With the Canadian Competition Bureau having recently re-launched its Corporate Compliance Programs bulletin to emphasize the important role that such programs play in detecting, minimizing, and (potentially) reducing the penalties for anti-competitive conduct, we have prepared the following list of tips to help you get the most out of your competition compliance program.
1. Compliance starts at the top. Developing a culture of compliance requires visible, tangible and enthusiastic buy-in and support from the company's top management. Both the Competition Bureau (and the US Department of Justice) emphasize that active management involvement is the "foundation" of an effective compliance program.
2. Put an identifiable, respected person in charge of the program.
Someone with the necessary experience and organizational clout — perhaps the General Counsel, or a Chief Compliance Officer — should have operational authority over the company's compliance program, with a direct reporting role to company management (and the authority to directly contact the board where management is unresponsive to, or actively obstructing, compliance efforts).
3. Distill your training message to a set of crisp, clear principles. Competition law is among the more esoteric areas of business law. Concepts such as "conscious parallelism", "vertical foreclosure" and "interbrand versus intrabrand competition" can complicate training and obscure your key messages. Focus your training materials (and your time) on the clear red-zone areas of harm, such as price-fixing, bid-rigging, and customer/market allocation.
4. Aim for the largest audience, and get them when they are focused.
Try to include your antitrust training session at an event that maximizes turn-out, such as an annual sales meeting or business retreat, and one where you will get the audience's full attention (rather than, for example, in the run-up to the financial year-end).
5. In-person training is essential. Employees consistently remember and retain information conveyed in live training better than online or self-study formats. An in-person session also allows you to build personal rapport with the audience, which may facilitate self-reporting.
6. Above all else, set aside substantial time for Q&A — and use it. Some of the most productive training comes from live Q&A sessions; the audience finds it more interactive and therefore more memorable, and employees get an (often too rare) opportunity to ask questions about issues that may be troubling them. In addition to clarifying the training materials, these sessions often lead to reporting (and correction) of potentially problematic behaviour. Consider a pre-arranged question with a member of the audience to break the ice.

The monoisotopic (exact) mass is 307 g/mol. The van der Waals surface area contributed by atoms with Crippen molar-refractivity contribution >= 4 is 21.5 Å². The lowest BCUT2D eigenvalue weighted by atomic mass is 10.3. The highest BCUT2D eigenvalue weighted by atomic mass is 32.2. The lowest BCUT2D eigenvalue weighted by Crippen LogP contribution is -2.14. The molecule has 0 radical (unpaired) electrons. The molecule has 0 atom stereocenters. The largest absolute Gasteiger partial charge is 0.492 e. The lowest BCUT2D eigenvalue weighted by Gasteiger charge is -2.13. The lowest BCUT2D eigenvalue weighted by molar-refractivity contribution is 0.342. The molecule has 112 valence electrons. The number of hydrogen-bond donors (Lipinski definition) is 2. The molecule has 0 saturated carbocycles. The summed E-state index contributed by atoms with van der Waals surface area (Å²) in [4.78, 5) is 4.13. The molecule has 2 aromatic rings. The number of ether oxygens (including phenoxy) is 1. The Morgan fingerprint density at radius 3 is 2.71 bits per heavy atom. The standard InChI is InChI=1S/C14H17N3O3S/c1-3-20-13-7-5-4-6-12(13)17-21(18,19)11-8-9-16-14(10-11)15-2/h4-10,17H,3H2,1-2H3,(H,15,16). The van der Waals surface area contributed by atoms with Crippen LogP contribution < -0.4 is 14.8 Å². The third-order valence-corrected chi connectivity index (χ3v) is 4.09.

7. Choose training materials that resonate with your audience. At the best of times, many employees find training sessions to be generic and dull. Wherever possible, use real-life examples from the relevant, or adjacent, industries, and use actual emails and contracts (with names redacted) for demonstrations.
8. Ongoing monitoring is required. A compliance program will not be as effective post-launch without ongoing monitoring. Consider employee exit interviews (where personnel may feel freer to share their views) to help monitor conduct within the Sales and Marketing teams. Periodic discussions with purchasing staff, who are familiar with industry pricing patterns and bid responses, may also provide valuable information in respect of potential violations. Entry interviews, for personnel hired from competitors, may be worthwhile.
9. Refresher programs are essential. No matter how successfully delivered, memories fade and the principles of your initial training program will be forgotten without follow-up training. Annual or biannual training sessions should be conducted, particularly with those personnel in customer-facing roles or those involved in trade association activities.
10. Document the time and effort spent in ongoing compliance training. Your ability to provide specific information about key metrics such as the number of training sessions held, the number of employees in attendance, how regularly the program has been updated to reflect changes in the law, etc., is essential to convincing the Competition Bureau (and other regulators) that your company's policy is "credible and effective", to earn you the maximum possible credit.